Matthew Nixon Love, Colonel b 21 Feb 1831, d 15 Dec 1887, Henderson County, NC. married Mary Ann Johnson 1867, she was b 5 Sept 1845, d 17 Oct 1922. Both are buried on the Love Family Cemetery, Henderson County, NC.
Colonel Matthew Love
He was a mountain man and he was proud of it. He was proud of these majestic Blue Ridge Mountains where he was born and raised and where he spent his life except for the four long years that he marched, fought, bled and suffered. He walked tall among men; tall, slim and erect, although during the last part of his life he walked with a limp because of a Yankee bullet that struck him in the hip during one of the many battles that he took part in fighting for the Confederacy. His eyes were blue; as blue as our mountain sky on a clear June day, piercing blue eyes, an acquiline nose and lips that were firm, Those blue eyes were calm; the eyes of a self-controlled man that could sparkle with humor, yet on the battlefield were steady with courage but could flash with anger when Angel was justified. This was Colonel Matthew N. Love, soldier and officer of the Confederate States Army.
Of Scotch-Irish ancestry, he was born February 21, 1831, the son of Robert and Eliza E. Love who were pioneer settlers in what in now Hender-son County. This was a wild area in 1831. The only settlements in the entire wilderness were a little village on the bend of the French Broad River called Horse Shoe and the beginning of one that we know today as Edneyville. Matthew Love would be seven years old before the North Carolina Legislature would take a part of Buncombe County and create a new one called Henderson. He would be 16 years old before a charter would be issued to a little village that was springing up around a new court house and was called Hendersonville.
Matthew Love was born in a log cabin in the Clear Creek Section on the original Love home place. His childhood days were those of every pioneer boy; hard work and long hours of it; toiling with his parents and brothers and sisters, wringing the necessities of life from the soil. It was a continuous fight against nature to survive, And yet at times it was a happy life for a boy because during the winter game was plentiful and there was hunting and fishing and trapping which was fun for a growing boy even if the hunting, fishing and trapping was done with a seriousness that present day boys know nothing of because in those days it was part of survival, and a source of food, and the hides and furs provided articles of trade to be swapped for necessities of life that could not be grubbed from the land. It was a way of life a modem boy can only imagine,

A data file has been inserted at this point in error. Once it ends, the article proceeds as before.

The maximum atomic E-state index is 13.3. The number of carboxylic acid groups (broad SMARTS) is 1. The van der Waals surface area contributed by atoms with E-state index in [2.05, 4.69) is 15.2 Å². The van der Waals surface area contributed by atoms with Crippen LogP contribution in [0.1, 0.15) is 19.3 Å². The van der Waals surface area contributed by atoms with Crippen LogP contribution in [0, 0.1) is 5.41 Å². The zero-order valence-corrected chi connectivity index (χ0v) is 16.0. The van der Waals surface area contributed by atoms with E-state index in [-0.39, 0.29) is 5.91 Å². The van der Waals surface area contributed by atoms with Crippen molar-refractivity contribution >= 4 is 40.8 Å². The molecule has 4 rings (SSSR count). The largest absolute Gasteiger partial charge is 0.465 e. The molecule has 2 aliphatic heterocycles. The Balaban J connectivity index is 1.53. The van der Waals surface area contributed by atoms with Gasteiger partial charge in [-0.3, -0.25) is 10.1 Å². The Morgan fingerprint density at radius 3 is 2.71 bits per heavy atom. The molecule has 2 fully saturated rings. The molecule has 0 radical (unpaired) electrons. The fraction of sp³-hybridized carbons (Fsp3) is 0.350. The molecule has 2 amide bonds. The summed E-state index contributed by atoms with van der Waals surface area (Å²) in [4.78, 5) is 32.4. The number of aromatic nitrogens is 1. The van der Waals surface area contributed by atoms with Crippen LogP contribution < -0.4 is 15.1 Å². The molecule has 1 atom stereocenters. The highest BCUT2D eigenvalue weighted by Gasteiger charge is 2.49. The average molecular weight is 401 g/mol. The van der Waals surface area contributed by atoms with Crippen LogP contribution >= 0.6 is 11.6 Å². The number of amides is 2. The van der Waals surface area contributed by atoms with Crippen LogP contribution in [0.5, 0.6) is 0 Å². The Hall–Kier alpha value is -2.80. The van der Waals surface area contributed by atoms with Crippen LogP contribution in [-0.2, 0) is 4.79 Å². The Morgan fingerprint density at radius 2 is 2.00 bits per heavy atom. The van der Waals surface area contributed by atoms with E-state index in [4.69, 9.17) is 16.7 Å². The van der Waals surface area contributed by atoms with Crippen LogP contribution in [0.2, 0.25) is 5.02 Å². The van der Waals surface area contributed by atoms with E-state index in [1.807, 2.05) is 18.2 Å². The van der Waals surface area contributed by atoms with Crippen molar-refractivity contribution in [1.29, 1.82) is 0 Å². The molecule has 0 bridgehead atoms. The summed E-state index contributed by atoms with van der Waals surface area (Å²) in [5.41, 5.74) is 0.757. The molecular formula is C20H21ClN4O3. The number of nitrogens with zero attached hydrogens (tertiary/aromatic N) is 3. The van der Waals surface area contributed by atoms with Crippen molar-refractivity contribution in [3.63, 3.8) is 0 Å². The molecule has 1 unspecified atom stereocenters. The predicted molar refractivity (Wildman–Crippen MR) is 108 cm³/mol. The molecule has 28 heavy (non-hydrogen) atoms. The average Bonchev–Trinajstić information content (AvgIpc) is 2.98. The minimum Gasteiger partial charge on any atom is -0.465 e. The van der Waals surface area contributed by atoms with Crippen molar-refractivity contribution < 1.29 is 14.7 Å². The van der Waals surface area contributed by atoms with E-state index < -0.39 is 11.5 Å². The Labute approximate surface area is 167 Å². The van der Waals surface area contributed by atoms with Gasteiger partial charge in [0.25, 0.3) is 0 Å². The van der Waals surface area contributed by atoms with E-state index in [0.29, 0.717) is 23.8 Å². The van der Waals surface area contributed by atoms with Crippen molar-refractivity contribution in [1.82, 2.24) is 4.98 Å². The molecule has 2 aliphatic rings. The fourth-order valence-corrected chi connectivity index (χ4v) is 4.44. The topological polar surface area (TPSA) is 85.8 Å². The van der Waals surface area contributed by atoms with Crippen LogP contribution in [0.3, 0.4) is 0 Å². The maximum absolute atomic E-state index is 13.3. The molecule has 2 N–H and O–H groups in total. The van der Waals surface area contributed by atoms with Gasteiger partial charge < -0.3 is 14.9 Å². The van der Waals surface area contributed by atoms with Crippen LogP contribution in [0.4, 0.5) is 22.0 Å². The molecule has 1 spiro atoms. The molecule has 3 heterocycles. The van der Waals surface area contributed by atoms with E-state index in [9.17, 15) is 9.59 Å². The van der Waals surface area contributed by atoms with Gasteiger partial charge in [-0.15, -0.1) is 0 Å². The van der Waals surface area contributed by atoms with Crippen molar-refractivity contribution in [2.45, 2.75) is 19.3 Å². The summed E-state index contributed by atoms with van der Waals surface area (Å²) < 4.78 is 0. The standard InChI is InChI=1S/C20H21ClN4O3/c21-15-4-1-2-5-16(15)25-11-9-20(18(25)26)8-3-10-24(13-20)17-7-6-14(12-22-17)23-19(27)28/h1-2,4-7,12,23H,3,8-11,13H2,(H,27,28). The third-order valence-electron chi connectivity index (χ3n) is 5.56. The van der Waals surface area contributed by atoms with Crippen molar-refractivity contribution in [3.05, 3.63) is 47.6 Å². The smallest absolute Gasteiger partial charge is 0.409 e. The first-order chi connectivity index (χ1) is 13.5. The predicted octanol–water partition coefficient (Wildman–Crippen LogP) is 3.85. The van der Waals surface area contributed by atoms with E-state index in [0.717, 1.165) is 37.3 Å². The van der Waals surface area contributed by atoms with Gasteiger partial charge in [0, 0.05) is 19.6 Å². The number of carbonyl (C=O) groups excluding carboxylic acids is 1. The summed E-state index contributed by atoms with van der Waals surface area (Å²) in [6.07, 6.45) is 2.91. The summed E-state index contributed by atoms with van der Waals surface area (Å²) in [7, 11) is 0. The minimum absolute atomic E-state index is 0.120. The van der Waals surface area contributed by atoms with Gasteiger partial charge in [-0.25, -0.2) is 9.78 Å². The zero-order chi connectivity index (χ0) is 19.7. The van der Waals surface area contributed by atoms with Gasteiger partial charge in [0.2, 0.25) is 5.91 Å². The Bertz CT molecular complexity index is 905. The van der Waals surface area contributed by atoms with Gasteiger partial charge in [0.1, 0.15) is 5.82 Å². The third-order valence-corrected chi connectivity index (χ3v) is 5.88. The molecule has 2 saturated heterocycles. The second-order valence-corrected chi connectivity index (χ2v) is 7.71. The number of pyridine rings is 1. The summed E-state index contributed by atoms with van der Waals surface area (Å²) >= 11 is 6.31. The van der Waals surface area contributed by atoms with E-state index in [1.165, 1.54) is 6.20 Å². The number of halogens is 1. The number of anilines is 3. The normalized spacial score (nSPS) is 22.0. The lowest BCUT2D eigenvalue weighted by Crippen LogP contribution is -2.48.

There was little chance when Matthew Love was a boy for a formal education because even the old field schools had not yet come into existence. An occasional itinerant schoolmaster would sometimes establish himself in an area for a few weeks or at most a few months and set up a subscription school for those boys and girls whose parents could afford the money and could spare the child from work to attend. In those rare intervals that Matthew Love was exposed to the bare fundamentals of learning, he learned to write and to spell and to do simple sums of arithmetic. Who his early teacher was has been long forgotten but he must have been an excellent one because Matthew Love wrote a beautiful hand, a legible flowing script attested to by letters more than a century old, written from the battlefields during the four years of war and still preserved by his descendants. He was an intelligent boy with an inquiring mind. He read and studied anything and everything that he could get his hands on.
After a long hard day of work, when most boys were in their beds asleep, Matthew would study far into the night with only the light from the glowing embers of the hearth fire to see by. By the time he reached early manhood he was the best educated man in the entire area, self-taught though he was. By this time, North Carolina had established what is referred to as subscription, old field schools which were open for three months of the year. Matthew was among the first to teach in these schools in Henderson County which he was able to do because the schools were run during the time of the year he could best spare from his farm.
From the end of the American Revolution until 1860, each county in North Carolina was divided into sections and each section was required to maintain a militia company. Drill was held regularly. A quarterly muster was held and once a year there was a county-wide muster which was called "the Big Muster." "Big Muster" was an event of the year when people from the entire county gathered to hear the rolls called and to watch the militia men in their uniforms. In April 1853, David S. Reid, governor of the State, commissioned the tall-erected, blue-eyed self-educated, 22-year-old Matthew N. Love a captain to command the Clear Creek Company of the 86th Regiment of North Carolina Militia. It was the best known and the best drilled group of men in the county. The old mustering grounds where the Clear Creek Company met to drill and where the quarterly muster was held was in the vicinity of where Ebenezer Baptist Church and Moore's Grove Methodist Church now stands near each other on Highway 64 East.